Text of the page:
The most shocking thing about state Attorney General Letitia James’ report on the coronavirus pandemic in New York nursing homes is what it did not contain: a definitive count of how many thousands of residents have died of COVID. Apparently, not even the highest-ranking legal official in the state was able to pry that elusive number out of the Cuomo administration’s clutches.
The report estimates that the true toll could be 50% higher than what the state Department of Health admits. But it makes no mention of the fact that DOH had a more complete tally that it was refusing to share with the public.
Late yesterday, after James’ report was published, Health Commissioner Howard Zucker finally changed his story. He acknowledged a nursing-home death toll of 12,743. That’s about 4,000 higher than his department previously acknowledged, which is almost one-and-half times the death toll on 9/11.
Zucker hinted that the nursing-home count might go higher still, due to an ongoing audit that had not previously been revealed to the public.
Although James gets credit for finally shaking these basic facts loose, it’s puzzling that she did not obtain them before issuing her report.
Did James’ team neglect to ask for the data? Or did Gov. Cuomo stonewall her the same way he has done to members of Congress, both houses of the Legislature and ordinary citizens who filed requests under the Freedom of Information Law requests (including this writer)?
James’ report did make waves by forthrightly confirming that the state’s official toll — which stood at just over 8,700 as of Tuesday — grossly understates reality. As was widely known, the state Department of Health counts only deaths that occur within the facilities, leaving out thousands of other residents who died after being transferred to hospitals — a methodology used by no other state or federal agency.
The AG further found that DOH is misstating the in-facility deaths at many nursing homes, sometimes substantially. Based on a close examination of 62 homes, the report says deaths “appear to be undercounted by DOH by approximately 50%.”
It was a sharp estimate: The new number from Zucker is a 46% increase.
But the attorney general should not have had to extrapolate. She could and should have been given the state’s full count, including hospital transfers, which homes have been mandated to report throughout the pandemic.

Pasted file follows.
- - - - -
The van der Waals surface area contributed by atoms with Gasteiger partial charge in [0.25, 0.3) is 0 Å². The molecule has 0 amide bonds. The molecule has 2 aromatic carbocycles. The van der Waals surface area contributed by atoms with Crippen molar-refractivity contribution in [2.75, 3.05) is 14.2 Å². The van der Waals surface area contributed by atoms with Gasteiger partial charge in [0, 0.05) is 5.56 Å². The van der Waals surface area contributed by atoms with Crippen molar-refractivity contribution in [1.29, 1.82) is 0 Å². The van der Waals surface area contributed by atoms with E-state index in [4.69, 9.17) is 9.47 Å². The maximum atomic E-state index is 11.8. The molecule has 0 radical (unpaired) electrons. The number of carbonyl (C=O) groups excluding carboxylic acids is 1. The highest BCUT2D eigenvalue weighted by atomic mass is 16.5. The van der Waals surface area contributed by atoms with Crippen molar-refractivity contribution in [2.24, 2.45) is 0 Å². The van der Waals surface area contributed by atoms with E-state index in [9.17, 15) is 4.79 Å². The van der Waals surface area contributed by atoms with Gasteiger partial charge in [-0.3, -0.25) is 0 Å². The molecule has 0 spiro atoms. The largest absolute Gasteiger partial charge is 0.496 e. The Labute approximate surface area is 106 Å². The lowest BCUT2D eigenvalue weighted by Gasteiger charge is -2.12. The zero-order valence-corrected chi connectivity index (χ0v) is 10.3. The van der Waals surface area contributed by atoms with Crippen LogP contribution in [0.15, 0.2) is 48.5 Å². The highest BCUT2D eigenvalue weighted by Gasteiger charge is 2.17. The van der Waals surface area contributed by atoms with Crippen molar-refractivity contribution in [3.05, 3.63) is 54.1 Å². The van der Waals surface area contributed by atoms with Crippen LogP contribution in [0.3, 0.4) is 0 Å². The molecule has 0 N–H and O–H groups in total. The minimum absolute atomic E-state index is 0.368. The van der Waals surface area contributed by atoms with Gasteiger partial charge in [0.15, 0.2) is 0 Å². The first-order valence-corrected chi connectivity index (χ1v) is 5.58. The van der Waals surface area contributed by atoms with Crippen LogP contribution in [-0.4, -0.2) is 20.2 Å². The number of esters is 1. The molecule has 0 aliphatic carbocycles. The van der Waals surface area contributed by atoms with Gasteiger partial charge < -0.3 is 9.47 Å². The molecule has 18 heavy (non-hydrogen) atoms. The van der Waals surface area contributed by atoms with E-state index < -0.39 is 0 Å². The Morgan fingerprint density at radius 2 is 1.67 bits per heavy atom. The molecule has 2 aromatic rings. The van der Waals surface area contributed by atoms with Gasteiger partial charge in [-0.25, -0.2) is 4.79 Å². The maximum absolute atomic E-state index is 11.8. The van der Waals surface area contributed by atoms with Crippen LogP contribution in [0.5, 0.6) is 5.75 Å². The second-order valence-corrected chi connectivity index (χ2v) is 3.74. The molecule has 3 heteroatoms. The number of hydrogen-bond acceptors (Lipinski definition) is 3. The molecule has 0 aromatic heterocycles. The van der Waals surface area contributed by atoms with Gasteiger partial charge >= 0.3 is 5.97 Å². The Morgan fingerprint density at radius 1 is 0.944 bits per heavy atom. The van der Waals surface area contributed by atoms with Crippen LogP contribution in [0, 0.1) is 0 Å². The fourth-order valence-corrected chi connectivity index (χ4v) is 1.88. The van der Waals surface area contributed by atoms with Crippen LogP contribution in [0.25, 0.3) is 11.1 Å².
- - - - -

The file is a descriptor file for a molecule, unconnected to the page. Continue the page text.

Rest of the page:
The lack of complete data undermined one of the report’s key recommendations — a call for the state to establish minimum staffing ratios in nursing homes, which is a long-standing priority for nurses’ unions.
In support of this policy, the report shows what appears to be a correlation between lower levels of staffing and higher death rates. Yet that analysis is based on mortality numbers that the report itself had shown to be inaccurate.
The report is also disappointingly noncommittal on the state’s notorious March 25 guidance memo, which for six weeks compelled nursing homes to admit coronavirus-positive patients being discharged from hospitals. The policy was widely panned by experts for putting other residents at risk, yet the Cuomo administration insists it had no significant effect on death rates.
The report cautiously says the policy “may have contributed to increased risk of nursing home resident infection and subsequent fatalities” — but adds that resolving that question would require “additional data and analysis.”
Left unmentioned is the fact that those additional data were already in the hands of state officials – the same officials who authored the March 25 memo — and that those officials were steadfastly refusing to share what they knew with the public.
For whatever reason, James seems to have stopped short of fully flexing her power to gather evidence for her investigation — which, after all, Cuomo has asked her to do. She was not the first.
The federal government, too, has been reporting incomplete data on nursing home deaths, in New York and elsewhere — with gaps it has authority to fill with the stroke of a regulatory pen.
Closer to home, the Legislature had the power to subpoena records from the Health Department — as state Sen. James Skoufis threatened to do earlier this week. It has been five months since Skoufis and other lawmakers demanded full numbers from Zucker, and he’s been putting them off ever since.
The ultimate responsibility, however, lay with Cuomo.
It could not have been clearer, both legally and morally, that the public was entitled to know how many of their fellow New Yorkers died during a public health catastrophe. Cuomo should not have needed prodding by the attorney general to do the right thing.
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